Take the 2-minute tour ×
Server Fault is a question and answer site for professional system and network administrators. It's 100% free, no registration required.

I'm copying lots of files that have changed from one server to another using rsync. I know I can use the -n option to do a dry run, so I can see what files have been changed. However is it possible to get rsync to print a diff of the file contents that's changed? I'd like to see what's happening before doing a copy? Something I can save to a file and the apply with diff(1) later?

share|improve this question
add comment

6 Answers

up vote 5 down vote accepted

There might be a better way, but this might work, albeit not that efficiently:

 rsync -vrn / dest:/ > ~/file_list

Then edit test to remove the stats, then:

while read file; do
    diff $file <(ssh dest "cat $file")
done < ~/edited_file_list

Another Option:
You might also consider mounting the file system with something like sshfs/fuse, and then just using diff.

share|improve this answer
    
Note: I didn't test those commands ;-) –  Kyle Brandt Sep 4 '09 at 11:31
    
Good start, but there's loads of extra output from rsync, such as the statistics, and "sending incremental file list", etc –  Rory Sep 4 '09 at 11:43
    
You could use --out-format="%f" –  Kyle Brandt Sep 4 '09 at 11:49
    
If you use the out-format, drop the v, and grep -v 'skipping non-regular file' ... That should get it pretty clean –  Kyle Brandt Sep 4 '09 at 11:51
    
Just checking if by chance there is a new / better method to rsync --diff two years later... –  ring0 Jan 13 '13 at 12:30
add comment

rsync can't do this natively, but if there's a possibility of using unison you can produce diff style format from that.

share|improve this answer
add comment

It's not possible natively because rsync only cares about binary differences between files.

You might be able to script it, using rsync's output. But it would be hackish.

I do believe it's natively possible with Unison though.

share|improve this answer
1  
Is mine what you meant by hackish? :-) –  Kyle Brandt Sep 4 '09 at 11:32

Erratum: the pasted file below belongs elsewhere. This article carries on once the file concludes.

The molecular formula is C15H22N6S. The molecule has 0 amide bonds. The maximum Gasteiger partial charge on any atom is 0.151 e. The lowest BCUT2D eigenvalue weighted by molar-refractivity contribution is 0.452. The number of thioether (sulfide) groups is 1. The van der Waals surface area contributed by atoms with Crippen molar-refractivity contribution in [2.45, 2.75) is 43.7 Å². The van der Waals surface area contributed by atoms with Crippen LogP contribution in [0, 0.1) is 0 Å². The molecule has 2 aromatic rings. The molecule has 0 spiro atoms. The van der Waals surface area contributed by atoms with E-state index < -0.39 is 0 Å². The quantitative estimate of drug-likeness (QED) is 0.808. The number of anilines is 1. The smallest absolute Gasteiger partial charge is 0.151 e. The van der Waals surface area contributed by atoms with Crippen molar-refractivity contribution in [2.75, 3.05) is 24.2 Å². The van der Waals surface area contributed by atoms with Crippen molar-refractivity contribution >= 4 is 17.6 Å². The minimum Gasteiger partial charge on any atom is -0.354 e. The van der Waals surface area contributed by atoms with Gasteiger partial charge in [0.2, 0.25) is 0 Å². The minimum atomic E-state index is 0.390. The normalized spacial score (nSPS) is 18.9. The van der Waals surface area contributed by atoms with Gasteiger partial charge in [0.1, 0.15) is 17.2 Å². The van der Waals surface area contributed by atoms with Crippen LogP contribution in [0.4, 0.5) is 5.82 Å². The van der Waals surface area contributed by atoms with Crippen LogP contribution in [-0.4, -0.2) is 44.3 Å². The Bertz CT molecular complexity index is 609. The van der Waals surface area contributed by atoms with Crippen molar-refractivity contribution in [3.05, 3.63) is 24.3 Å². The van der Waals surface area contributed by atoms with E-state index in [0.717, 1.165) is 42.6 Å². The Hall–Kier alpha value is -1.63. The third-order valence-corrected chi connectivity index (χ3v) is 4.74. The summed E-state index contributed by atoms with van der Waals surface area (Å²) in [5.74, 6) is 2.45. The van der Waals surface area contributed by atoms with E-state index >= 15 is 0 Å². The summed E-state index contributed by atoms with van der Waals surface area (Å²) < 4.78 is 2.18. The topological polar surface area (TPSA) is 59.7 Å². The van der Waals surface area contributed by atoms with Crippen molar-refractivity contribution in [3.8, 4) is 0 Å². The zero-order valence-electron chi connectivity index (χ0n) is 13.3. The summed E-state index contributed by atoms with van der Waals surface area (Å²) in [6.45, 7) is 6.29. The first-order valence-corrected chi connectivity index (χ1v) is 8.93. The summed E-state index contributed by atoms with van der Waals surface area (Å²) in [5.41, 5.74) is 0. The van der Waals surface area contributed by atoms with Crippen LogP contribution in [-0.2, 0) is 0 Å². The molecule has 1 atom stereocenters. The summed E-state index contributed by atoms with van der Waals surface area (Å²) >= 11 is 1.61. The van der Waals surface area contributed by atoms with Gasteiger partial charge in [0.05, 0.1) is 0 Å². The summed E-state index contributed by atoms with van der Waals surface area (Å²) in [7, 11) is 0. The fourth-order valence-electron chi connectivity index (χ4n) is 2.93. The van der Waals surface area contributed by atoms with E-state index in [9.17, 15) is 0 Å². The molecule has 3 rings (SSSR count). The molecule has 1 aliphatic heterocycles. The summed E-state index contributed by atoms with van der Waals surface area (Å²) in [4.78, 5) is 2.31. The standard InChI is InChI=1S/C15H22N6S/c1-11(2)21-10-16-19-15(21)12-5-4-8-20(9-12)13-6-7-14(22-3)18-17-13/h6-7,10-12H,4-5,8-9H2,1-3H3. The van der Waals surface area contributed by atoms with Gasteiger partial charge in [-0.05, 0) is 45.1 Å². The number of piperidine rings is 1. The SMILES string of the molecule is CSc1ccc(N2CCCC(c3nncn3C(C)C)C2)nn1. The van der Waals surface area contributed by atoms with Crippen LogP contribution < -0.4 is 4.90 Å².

Absolutely, Kyle :D –  Dan Carley Sep 4 '09 at 11:35
add comment

The rsync algorithm works by comparing binary chunks of the file. Such binary diff is not meant to be printable. There is a command called rdiff that uses the rsync algorithm to generate a binary diff, but I don't think it'd be useful for what you describe, it is commonly used to implement incremental backups.

share|improve this answer
add comment

Why not just use something like diff (for text files) or xdelta (for binary files) to generate the diffs? Why do you need to specifically get something out of rsync?

share|improve this answer
    
I don't need rsync, but it need to be remote –  Rory Sep 4 '09 at 11:38
    
Oh noes, ssh! –  womble Sep 4 '09 at 12:58
add comment

To expand on Kyle's answer, this automates the process. Note that it is totally untested, probably pretty fragile, and may delete your computer and kill your dog.

#!/bin/bash

REMOTE=${1?Missing Remote Path}
LOCAL=${2?Missing Local Path}

# Trim trailing slash since we'll be adding it as a separator later
REMOTE=${REMOTE%/}
LOCAL=${LOCAL%/}

#Break it down
RHOST=${REMOTE%:*}
RPATH=${REMOTE#*:}

while read FILE; do
    diff -u ${LOCAL}/${FILE} <(ssh $RHOST "cat ${RPATH}/${FILE}")
done < <(rsync -vrn $REMOTE/ $LOCAL/ | sed '1d;/^$/q')
share|improve this answer
add comment

Your Answer

 
discard

By posting your answer, you agree to the privacy policy and terms of service.

Not the answer you're looking for? Browse other questions tagged or ask your own question.